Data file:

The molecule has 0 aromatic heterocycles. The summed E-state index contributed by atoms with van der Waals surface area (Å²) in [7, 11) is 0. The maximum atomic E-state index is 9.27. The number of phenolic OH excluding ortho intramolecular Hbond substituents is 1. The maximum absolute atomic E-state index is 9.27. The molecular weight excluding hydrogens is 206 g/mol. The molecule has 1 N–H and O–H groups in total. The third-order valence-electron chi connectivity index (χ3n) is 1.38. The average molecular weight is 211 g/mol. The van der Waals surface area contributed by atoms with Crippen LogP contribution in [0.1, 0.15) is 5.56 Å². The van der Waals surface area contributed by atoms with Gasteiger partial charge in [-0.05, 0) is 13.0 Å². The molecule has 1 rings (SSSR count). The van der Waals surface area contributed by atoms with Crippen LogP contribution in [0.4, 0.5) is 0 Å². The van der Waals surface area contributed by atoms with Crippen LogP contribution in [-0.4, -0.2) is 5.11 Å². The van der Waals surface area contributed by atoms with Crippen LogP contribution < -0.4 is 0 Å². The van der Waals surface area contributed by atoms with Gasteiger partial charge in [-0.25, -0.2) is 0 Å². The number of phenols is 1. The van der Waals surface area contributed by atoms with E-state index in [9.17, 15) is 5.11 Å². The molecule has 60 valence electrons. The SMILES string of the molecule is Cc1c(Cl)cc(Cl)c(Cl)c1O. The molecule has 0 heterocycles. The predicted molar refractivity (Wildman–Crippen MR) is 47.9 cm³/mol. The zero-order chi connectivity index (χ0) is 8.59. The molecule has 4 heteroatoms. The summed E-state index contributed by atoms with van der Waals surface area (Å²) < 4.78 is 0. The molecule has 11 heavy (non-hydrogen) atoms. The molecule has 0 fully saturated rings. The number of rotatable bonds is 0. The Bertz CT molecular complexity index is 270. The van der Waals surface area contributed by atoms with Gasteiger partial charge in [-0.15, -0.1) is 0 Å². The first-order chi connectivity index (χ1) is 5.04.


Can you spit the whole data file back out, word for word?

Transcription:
The molecule has 0 aromatic heterocycles. The summed E-state index contributed by atoms with van der Waals surface area (Å²) in [7, 11) is 0. The maximum atomic E-state index is 9.27. The number of phenolic OH excluding ortho intramolecular Hbond substituents is 1. The maximum absolute atomic E-state index is 9.27. The molecular weight excluding hydrogens is 206 g/mol. The molecule has 1 N–H and O–H groups in total. The third-order valence-electron chi connectivity index (χ3n) is 1.38. The average molecular weight is 211 g/mol. The van der Waals surface area contributed by atoms with Crippen LogP contribution in [0.1, 0.15) is 5.56 Å². The van der Waals surface area contributed by atoms with Gasteiger partial charge in [-0.05, 0) is 13.0 Å². The molecule has 1 rings (SSSR count). The van der Waals surface area contributed by atoms with Crippen LogP contribution in [0.4, 0.5) is 0 Å². The van der Waals surface area contributed by atoms with Crippen LogP contribution in [-0.4, -0.2) is 5.11 Å². The van der Waals surface area contributed by atoms with Crippen LogP contribution < -0.4 is 0 Å². The van der Waals surface area contributed by atoms with Gasteiger partial charge in [-0.25, -0.2) is 0 Å². The number of phenols is 1. The van der Waals surface area contributed by atoms with E-state index in [9.17, 15) is 5.11 Å². The molecule has 60 valence electrons. The SMILES string of the molecule is Cc1c(Cl)cc(Cl)c(Cl)c1O. The molecule has 0 heterocycles. The predicted molar refractivity (Wildman–Crippen MR) is 47.9 cm³/mol. The zero-order chi connectivity index (χ0) is 8.59. The molecule has 4 heteroatoms. The summed E-state index contributed by atoms with van der Waals surface area (Å²) < 4.78 is 0. The molecule has 11 heavy (non-hydrogen) atoms. The molecule has 0 fully saturated rings. The number of rotatable bonds is 0. The Bertz CT molecular complexity index is 270. The van der Waals surface area contributed by atoms with Gasteiger partial charge in [-0.15, -0.1) is 0 Å². The first-order chi connectivity index (χ1) is 5.04.